Alan wants to make sure that all Utah voices are heard.
State House Representative District 25
Cabot Nelson – United Utah Party
Cabot is running from the United Utah Party which he called “the radical center”. He feels the large, two party system has led to the polarization that we are seeing in politics today.
He believes we should have political reform like fusion candidacies and rank-based balloting. The “winner-take-all” system of balloting eliminates the voices of those who voted for the second and third place candidates.
Cabot grew up and has spent his whole life in Utah. He was raised in West Valley City, his stepdad worked for Kennecott Copper. He has a degree in Urban Planning and has chosen a career configuring software for banks to detect cases of money laundering.
Cabot encouraged voters to choose candidates from the United Utah Party to increase political input from moderates throughout the state.
Joel Briscoe – Democrat
Did not attend
State House Representative District 28
Brian King – Democrat
Brian is running unopposed for the District 28 seat. Because he is unopposed, he is campaigning for other Democrats in an effort to improve the lopsided balance in the Utah legislature. There are currently 62 Republicans to 13 Democrats in the House. That imbalance does not allow for a healthy discussion of opposing ideas. He feels we need more transparency which comes with a balance of party representation.
Brian is an advocate for clean air and clean water legislation. He also wants to make sure that our public lands are protected and not leased or sold thereby cutting off public access.
Brian supports the four initiatives that are on the ballot even though several of them need some improvements which can be made later by the legislature. It is his feeling that if any particular initiative does not pass in November, the legislature will do nothing to move those ideas forward. They will only act if the initiative passes.
State House Representative – District 40
Stephanie Pitcher – Democrat
District 40 extends south of I-80 to 49th South, and 700 East to roughly Highland Dr., with some gerrymandered areas included toward the east.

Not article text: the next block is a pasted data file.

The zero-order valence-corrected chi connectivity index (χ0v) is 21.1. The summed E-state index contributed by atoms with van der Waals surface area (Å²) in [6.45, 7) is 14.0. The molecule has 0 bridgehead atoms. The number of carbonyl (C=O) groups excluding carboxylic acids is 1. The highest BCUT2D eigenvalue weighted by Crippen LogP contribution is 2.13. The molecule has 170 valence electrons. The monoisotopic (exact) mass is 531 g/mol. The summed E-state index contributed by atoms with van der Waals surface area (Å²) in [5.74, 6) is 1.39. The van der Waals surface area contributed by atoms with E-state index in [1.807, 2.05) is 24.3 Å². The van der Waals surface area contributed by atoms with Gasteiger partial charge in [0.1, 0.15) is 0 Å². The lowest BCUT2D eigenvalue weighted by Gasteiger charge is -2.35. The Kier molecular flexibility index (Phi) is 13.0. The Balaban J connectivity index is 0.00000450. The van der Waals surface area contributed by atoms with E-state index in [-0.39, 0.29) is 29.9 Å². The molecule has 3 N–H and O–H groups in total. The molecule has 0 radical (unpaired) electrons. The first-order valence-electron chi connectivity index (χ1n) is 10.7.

Stephanie is a mother of three and is a prosecutor for Davis County. She cares deeply about compassionate justice reform. She is also particularly interested in women’s issues within the workplace including pay discrimination, harassment, and accommodations for breast feeding. She also enjoys public policy work.
Davis Else – Independent American
Did not attend
Peter Kraus – Republican
Did not attend
SL County Council 4
Ann Granato – Democrat
Ann has a degree in pharmacy from the University of Utah and she currently works for the state with Medicaid managed care. She feels that if we don’t work to solve the healthcare crisis in our community, eventually no one will be able to afford heath insurance. She supports the full expansion of the state Medicaid program, so that county money that is currently being used for mental health care and drug abuse care and prevention could be used for other needs.
The county budget is a 1.3 billion dollar budget which is the second largest budget in the state. The budget requires a lot of care and prioritization.
Ann has learned that the top issues for people living in the county are housing density, lifestyle preservation, and transportation. This will involve intelligent planning for the future as the county continues to grow in population.
Michelle Quist – Republican
Did not attend
Robert Cundick – United Utah Party
Did not attend
The meeting adjourned at 8:15
Attendees were encouraged to stay, meet the candidates, and ask particular questions of the individual candidates for their districts.